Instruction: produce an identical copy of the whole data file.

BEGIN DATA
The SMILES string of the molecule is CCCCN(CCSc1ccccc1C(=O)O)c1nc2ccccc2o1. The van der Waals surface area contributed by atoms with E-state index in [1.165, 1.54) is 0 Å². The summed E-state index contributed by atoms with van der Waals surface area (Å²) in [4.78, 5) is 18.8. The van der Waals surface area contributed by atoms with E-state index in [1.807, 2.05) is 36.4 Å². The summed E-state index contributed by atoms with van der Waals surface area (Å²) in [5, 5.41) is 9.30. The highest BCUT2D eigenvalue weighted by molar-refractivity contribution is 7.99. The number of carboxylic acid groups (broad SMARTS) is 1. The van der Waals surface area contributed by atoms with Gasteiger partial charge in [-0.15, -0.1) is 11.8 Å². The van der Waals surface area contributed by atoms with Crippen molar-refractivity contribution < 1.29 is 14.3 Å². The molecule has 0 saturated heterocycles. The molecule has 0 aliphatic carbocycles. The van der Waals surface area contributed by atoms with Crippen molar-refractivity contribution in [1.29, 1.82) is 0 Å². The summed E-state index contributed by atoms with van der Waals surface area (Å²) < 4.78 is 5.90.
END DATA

The SMILES string of the molecule is CCCCN(CCSc1ccccc1C(=O)O)c1nc2ccccc2o1. The van der Waals surface area contributed by atoms with E-state index in [1.165, 1.54) is 0 Å². The summed E-state index contributed by atoms with van der Waals surface area (Å²) in [4.78, 5) is 18.8. The van der Waals surface area contributed by atoms with E-state index in [1.807, 2.05) is 36.4 Å². The summed E-state index contributed by atoms with van der Waals surface area (Å²) in [5, 5.41) is 9.30. The highest BCUT2D eigenvalue weighted by molar-refractivity contribution is 7.99. The number of carboxylic acid groups (broad SMARTS) is 1. The van der Waals surface area contributed by atoms with Gasteiger partial charge in [-0.15, -0.1) is 11.8 Å². The van der Waals surface area contributed by atoms with Crippen molar-refractivity contribution < 1.29 is 14.3 Å². The molecule has 0 saturated heterocycles. The molecule has 0 aliphatic carbocycles. The van der Waals surface area contributed by atoms with Crippen molar-refractivity contribution in [1.29, 1.82) is 0 Å². The summed E-state index contributed by atoms with van der Waals surface area (Å²) < 4.78 is 5.90.